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Poetry is a way of putting your innermost thoughts into words that can speak for themselves, and expressing a message as if it is a picture in an individuals mind. Within Robert Frost's poems, "Acquainted with the Night," "Desert Places," "Home Burial," and "Stopping by Woods on a Snowy Evening," are all represented by the theme of darkness.
To start off, "Acquainted with the Night," is using the night to describe isolation, loneliness, and depression. There is a somber and sad tone, which creates a poem about acceptance to depression. Using the imagery of walking in a dark, dangerous city helps to show an experience of guilt. The important lines by Robert Frost is, "One luminary clock against the sky / proclaimed that time was neither wrong nor right" (12-13). These lines acknowledge to the author, that time does not have an importance towards him, because his loneliness will never end. Said by Kyoko Amano:
"With its conventional symbol of the "night" in the title, opening line, and the line. Frost's "Acquainted with the Night" invites its readers to examine death and grief expressed in the poem. Yet the "night" should not be taken as a conventional symbol; rather, the darkness of the night represents the symbols, form, and structure of a poem that no other poet has explored in the past" (39-42)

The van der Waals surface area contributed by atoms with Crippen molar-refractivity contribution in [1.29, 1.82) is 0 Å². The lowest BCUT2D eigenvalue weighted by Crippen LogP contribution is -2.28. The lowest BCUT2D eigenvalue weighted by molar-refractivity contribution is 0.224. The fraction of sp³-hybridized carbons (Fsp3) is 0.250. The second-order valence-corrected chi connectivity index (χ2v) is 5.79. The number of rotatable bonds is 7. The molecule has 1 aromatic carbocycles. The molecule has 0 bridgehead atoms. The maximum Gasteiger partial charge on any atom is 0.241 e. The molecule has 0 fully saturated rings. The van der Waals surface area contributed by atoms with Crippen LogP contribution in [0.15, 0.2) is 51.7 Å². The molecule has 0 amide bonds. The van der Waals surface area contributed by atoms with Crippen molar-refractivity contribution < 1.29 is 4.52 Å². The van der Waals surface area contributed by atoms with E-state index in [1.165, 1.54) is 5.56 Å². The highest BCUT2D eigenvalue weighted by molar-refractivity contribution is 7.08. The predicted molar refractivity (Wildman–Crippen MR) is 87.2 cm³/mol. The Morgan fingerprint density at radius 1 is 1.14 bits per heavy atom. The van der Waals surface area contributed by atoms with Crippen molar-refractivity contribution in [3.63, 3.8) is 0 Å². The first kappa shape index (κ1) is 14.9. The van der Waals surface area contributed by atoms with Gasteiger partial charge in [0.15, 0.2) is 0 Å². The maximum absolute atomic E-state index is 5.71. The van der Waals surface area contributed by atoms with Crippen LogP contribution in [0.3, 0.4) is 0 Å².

With the narrator being unable to make eye contact with the watchman, this shows him being ashamed and weak. He simply wants to be alone to think about his sadness. When Robert hears an interrupted cry within his lines, "But not to call me back or say good-by," shows that he is left out and emphasizing loneliness (8-10).
In addition, the next poetry by Frost, "Desert Places," gives details about loneliness, inner depression, and emptiness. The internal isolation Robert faces is the dark side of his mind. His personal emotions may be tucked away and covered up, but they are still there no matter what. Being a man trapped in a place of solitude, Robert recognizes the loneliness of nature, but still feels more alone than the surroundings. As he states in the lines of his poem, "And the ground almost covered smooth in snow / But a few weeds and stubble sowing last" (3-4). Frost is telling us that even if humans and nature surround you, you can still be lonely because that is not what life is completely about. It is about interacting with people, achieving happiness, making changes in your life to express emotions, and doing what you specifically want to do. As Ronald Beiganowski from Marquette University states:
"The poet culminates his resistance to the dying world about him with his recognizing a metaphoric correspondence between it and himself in terms of desert places. Specifically as a metaphor, desert places represent his expression, his having something to express, of himself" (21).
Robert uses the winter landscape as a metaphor for his mental depression. He feels powerless and trapped within suffocating feelings.